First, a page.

Thursday, 16 May 2013

Stories are what keep us alive

Julie lent me 'If I Told You Once' by Judy Budnitz (who doesn't seem to have her own website). It is storytelling in the old tradition, a family saga that proceeds down the generations but with the mythology and history binding the whole thing together. Some things that are recounted seem to be myth but could be real, some that seem real could just be myth. It is the blurring of the lines that makes it such an interesting read.

I think I must have started reading this before, I kept finding passages that were very familiar, and I'm not sure you could ever read about Ilana's birth and forget it. Here her father opens the door to a gang of bandits while her mother is in labour:

"Then my father stepped full into the light. He stood drenched in sweat, shirt torn, his beard standing up on his face in wild tufts, eyes bulging, and his arms wet to the elbow with blood. My mother's squeals flew about him in a fury, a windstorm of shrieks and venom.
He held his hands out to them. Gentlemen he said softly, as soon as I finish killing my wife, I will be glad to oblige you.
They looked at the blood, his crazed eyes, the scratches my mother's nails had left on his chest. But it was my mother's wrenching, inhuman cries that drove them back out into the storm." (p.3)

Besides Ilana and her family few other characters appear through the book, but most significant are a trio of old village hags who terrify her as a child and then somehow come back to torment her in old age:

"Three old women.
They sat in a row on a single bench in the centre of the village. Three women with the same face. People said they were sisters, or mother and daughters, cousins, no one knew for sure. In winter they huddled in their shawls with snow up to their knees. In summer the flied hung back from them at a respectful distance.
They had the same face, skin delicate with age, soft and threatening to tear like wet paper. The same face three times over, same violet-coloured eyes in purple-veined pouches of skin. People said if you watched closely you'd see them blink and breathe in unison. The pulses beating together in their temples." (p.14)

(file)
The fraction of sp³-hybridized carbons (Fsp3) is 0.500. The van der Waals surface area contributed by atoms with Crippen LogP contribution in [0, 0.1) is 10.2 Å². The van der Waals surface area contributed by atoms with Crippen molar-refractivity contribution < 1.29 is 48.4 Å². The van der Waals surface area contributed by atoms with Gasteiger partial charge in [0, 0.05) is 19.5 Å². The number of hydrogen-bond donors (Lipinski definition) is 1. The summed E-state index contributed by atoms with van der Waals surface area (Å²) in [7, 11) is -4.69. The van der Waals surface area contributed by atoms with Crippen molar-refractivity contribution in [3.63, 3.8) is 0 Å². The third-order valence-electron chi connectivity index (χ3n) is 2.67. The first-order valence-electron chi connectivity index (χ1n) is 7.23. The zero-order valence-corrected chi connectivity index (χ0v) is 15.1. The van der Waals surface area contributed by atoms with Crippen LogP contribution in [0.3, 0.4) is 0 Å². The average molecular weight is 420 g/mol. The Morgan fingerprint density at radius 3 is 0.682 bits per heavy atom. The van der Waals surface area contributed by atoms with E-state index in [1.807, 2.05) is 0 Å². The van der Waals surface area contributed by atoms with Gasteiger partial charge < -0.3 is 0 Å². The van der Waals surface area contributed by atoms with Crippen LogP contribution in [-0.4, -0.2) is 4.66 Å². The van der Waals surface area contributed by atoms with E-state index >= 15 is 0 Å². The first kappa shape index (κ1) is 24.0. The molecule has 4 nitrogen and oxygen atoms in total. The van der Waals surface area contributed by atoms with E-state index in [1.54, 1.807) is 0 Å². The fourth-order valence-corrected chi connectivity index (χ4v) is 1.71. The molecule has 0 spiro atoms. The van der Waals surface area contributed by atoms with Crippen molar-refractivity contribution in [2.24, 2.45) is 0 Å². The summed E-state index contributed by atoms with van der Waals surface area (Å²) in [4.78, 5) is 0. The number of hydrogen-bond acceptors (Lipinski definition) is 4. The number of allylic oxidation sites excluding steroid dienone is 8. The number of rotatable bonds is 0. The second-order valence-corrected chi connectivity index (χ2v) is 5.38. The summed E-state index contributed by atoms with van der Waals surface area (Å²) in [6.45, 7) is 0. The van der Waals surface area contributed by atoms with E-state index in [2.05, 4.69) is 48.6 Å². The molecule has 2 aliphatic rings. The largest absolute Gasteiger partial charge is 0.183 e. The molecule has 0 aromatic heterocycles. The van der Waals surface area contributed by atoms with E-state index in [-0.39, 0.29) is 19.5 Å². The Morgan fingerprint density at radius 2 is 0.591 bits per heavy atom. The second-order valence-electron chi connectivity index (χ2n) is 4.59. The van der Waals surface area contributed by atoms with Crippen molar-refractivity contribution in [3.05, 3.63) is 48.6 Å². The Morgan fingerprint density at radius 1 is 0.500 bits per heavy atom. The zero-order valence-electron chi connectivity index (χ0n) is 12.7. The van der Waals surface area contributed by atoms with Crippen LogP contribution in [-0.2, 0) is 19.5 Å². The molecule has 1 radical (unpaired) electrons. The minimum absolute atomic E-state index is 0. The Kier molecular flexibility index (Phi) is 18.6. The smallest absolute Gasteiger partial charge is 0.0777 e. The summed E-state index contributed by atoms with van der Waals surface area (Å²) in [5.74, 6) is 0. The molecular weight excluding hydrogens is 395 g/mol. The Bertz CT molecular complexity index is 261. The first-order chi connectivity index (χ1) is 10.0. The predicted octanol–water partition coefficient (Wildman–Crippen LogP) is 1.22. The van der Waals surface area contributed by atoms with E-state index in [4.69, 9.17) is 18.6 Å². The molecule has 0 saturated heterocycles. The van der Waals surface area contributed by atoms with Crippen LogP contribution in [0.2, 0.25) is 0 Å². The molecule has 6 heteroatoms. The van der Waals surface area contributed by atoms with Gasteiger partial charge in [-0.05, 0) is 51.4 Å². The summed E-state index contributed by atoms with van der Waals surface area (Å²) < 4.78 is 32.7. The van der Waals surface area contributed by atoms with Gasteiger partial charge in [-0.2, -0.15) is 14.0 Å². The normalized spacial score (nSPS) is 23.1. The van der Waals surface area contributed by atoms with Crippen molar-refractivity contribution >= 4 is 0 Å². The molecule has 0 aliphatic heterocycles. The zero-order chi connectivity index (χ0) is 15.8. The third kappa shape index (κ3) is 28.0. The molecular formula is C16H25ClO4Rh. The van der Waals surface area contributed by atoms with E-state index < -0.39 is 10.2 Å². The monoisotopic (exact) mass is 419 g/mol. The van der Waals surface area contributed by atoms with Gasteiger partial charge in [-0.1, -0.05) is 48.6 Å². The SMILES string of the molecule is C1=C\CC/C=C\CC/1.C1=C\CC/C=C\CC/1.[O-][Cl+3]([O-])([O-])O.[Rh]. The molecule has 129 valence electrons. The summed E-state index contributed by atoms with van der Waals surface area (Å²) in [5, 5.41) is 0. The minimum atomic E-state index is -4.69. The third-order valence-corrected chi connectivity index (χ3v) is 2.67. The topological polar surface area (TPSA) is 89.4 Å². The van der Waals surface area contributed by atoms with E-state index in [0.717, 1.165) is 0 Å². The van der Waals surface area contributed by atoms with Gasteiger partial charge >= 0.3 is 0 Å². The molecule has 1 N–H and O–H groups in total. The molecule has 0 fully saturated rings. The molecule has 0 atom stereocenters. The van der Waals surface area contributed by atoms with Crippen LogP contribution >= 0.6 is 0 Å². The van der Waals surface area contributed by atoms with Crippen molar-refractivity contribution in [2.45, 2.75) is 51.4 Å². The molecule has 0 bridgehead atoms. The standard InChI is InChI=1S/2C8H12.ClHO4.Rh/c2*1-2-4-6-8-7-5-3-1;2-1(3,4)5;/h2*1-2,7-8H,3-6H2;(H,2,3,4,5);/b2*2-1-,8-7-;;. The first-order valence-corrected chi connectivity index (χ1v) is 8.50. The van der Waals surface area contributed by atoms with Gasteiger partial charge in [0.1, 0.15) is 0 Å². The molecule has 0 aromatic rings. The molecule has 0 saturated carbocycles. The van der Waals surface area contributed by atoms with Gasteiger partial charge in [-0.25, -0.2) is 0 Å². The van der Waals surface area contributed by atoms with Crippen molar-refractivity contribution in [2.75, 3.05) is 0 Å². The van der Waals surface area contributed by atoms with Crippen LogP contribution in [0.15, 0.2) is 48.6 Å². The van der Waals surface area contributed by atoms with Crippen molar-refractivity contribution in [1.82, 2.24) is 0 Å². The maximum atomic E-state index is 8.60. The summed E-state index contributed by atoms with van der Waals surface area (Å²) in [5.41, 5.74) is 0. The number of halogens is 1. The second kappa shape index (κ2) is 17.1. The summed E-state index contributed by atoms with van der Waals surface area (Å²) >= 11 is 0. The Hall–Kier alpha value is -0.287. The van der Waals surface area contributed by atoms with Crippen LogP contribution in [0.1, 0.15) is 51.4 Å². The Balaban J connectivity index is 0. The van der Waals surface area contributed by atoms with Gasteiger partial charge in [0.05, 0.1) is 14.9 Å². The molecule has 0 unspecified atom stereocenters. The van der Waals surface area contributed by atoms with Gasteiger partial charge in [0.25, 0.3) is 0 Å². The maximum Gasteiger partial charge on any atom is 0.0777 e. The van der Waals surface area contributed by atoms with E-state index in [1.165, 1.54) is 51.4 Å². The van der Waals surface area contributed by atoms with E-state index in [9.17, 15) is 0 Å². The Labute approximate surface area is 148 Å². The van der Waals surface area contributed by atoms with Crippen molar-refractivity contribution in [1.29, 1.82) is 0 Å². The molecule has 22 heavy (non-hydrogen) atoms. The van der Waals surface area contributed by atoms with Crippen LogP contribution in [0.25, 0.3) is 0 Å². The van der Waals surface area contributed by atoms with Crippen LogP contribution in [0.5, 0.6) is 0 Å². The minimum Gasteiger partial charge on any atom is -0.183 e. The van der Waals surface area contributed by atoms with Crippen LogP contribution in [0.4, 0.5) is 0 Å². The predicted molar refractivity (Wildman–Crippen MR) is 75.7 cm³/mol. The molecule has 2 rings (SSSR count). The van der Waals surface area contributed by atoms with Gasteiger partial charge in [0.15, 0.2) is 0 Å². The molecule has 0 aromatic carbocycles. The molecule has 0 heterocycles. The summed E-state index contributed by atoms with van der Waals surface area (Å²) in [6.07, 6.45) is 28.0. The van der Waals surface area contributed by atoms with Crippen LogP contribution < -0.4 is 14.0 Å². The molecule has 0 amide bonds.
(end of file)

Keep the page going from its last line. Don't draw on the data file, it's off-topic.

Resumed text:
And then after the village has been destroyed, on the horse Ilana steals from the soldiers:

"I saw it in the distance, rearing and frothing. Three skinny scarecrow figures sat jammed together on the saddle. They raised their arms and shrieked, in terror or delight, as the horse reared again, panicking. Three sets of bony heels stuck out from the sides of the animal, kicking against it impatiently. It began to run, the women clutched each other with their tattered shawls and long unbound skeins of hair streaming out behind them. I thought I could almost see their cries trailing in the cold air like ragged banners." (p.57)

And again she finds them on the streets in America, their appearance being a reminder of her inability to escape her past:

"I saw them a second time; three women, waiting for the bus, shopping bags at their feet. The bags reeked of fish, wetness leaked from them and crept into the pavement making ancient designs. Their mouths, constantly talking. Their hands never still. The roar of the bus drowned out their words. Bit I knew it was them; they did not board the bus when it came, they were waiting there for something else. They held their bench and watched the oblivious people passing by.
I wanted to be sure. I edged close to the back of their bench, I bent low, I sniffed softly and caught their smell, that distinctive smell, the sweetness and rot. No one else in the world had that smell." (p.236-7)

As much as it is about myths, it is also about history, and also to a certain extent about how history almost becomes myth. This a tale related by a young woman who arrives from Europe:

"She spoke of hunger and cold and disease, and these were things we could all understand. The confinement she spoke of, the sudden violence - we all had known that. But she also spoke of a world where logic had gone awry, where babies were taken from mothers, husbands separated from wives, gold teeth drawn from living mouths, bodies piled up like haystacks, hay made into soup, people given numbers because names were an indulgence. A place where great fires burned constantly, black smoke filled the sky yet everyone was dying from cold. A place of dogs and casual bullets meeting the backs of heads, everything as arbitrary as the made-up rules in a child's game." (p.111)